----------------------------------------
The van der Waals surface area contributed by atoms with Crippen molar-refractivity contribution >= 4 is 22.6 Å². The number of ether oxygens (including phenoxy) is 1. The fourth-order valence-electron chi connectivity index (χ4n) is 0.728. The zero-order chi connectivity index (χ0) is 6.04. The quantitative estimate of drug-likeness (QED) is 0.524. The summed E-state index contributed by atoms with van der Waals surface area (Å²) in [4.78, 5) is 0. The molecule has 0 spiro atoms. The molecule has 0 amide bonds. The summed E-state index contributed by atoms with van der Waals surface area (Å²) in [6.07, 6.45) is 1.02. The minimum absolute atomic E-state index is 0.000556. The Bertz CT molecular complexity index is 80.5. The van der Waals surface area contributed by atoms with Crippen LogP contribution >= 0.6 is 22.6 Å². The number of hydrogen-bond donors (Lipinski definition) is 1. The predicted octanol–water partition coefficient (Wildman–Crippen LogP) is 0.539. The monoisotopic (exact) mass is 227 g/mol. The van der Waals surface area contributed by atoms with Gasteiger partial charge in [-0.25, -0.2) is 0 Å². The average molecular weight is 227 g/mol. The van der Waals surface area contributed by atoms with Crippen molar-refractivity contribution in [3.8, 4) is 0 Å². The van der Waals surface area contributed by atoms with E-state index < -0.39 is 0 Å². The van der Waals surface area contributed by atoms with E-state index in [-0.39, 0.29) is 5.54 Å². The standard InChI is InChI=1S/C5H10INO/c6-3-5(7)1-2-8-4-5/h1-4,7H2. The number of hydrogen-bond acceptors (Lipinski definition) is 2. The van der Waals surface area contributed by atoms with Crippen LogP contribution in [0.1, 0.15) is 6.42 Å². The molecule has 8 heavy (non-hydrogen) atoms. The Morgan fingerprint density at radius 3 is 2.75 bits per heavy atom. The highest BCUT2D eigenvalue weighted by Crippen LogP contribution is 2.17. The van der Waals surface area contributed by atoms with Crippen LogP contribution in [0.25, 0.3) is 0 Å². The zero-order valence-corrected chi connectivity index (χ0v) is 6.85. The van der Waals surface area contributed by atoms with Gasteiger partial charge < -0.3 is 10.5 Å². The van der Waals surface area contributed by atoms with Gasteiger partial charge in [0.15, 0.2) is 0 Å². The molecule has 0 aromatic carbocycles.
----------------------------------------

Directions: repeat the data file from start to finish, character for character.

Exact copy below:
The van der Waals surface area contributed by atoms with Crippen molar-refractivity contribution >= 4 is 22.6 Å². The number of ether oxygens (including phenoxy) is 1. The fourth-order valence-electron chi connectivity index (χ4n) is 0.728. The zero-order chi connectivity index (χ0) is 6.04. The quantitative estimate of drug-likeness (QED) is 0.524. The summed E-state index contributed by atoms with van der Waals surface area (Å²) in [4.78, 5) is 0. The molecule has 0 spiro atoms. The molecule has 0 amide bonds. The summed E-state index contributed by atoms with van der Waals surface area (Å²) in [6.07, 6.45) is 1.02. The minimum absolute atomic E-state index is 0.000556. The Bertz CT molecular complexity index is 80.5. The van der Waals surface area contributed by atoms with Crippen LogP contribution >= 0.6 is 22.6 Å². The number of hydrogen-bond donors (Lipinski definition) is 1. The predicted octanol–water partition coefficient (Wildman–Crippen LogP) is 0.539. The monoisotopic (exact) mass is 227 g/mol. The van der Waals surface area contributed by atoms with Gasteiger partial charge in [-0.25, -0.2) is 0 Å². The average molecular weight is 227 g/mol. The van der Waals surface area contributed by atoms with Crippen molar-refractivity contribution in [3.8, 4) is 0 Å². The van der Waals surface area contributed by atoms with E-state index < -0.39 is 0 Å². The van der Waals surface area contributed by atoms with E-state index in [-0.39, 0.29) is 5.54 Å². The standard InChI is InChI=1S/C5H10INO/c6-3-5(7)1-2-8-4-5/h1-4,7H2. The number of hydrogen-bond acceptors (Lipinski definition) is 2. The van der Waals surface area contributed by atoms with Crippen LogP contribution in [0.1, 0.15) is 6.42 Å². The molecule has 8 heavy (non-hydrogen) atoms. The Morgan fingerprint density at radius 3 is 2.75 bits per heavy atom. The highest BCUT2D eigenvalue weighted by Crippen LogP contribution is 2.17. The van der Waals surface area contributed by atoms with Crippen LogP contribution in [0.25, 0.3) is 0 Å². The zero-order valence-corrected chi connectivity index (χ0v) is 6.85. The van der Waals surface area contributed by atoms with Gasteiger partial charge < -0.3 is 10.5 Å². The van der Waals surface area contributed by atoms with Gasteiger partial charge in [0.15, 0.2) is 0 Å². The molecule has 0 aromatic carbocycles.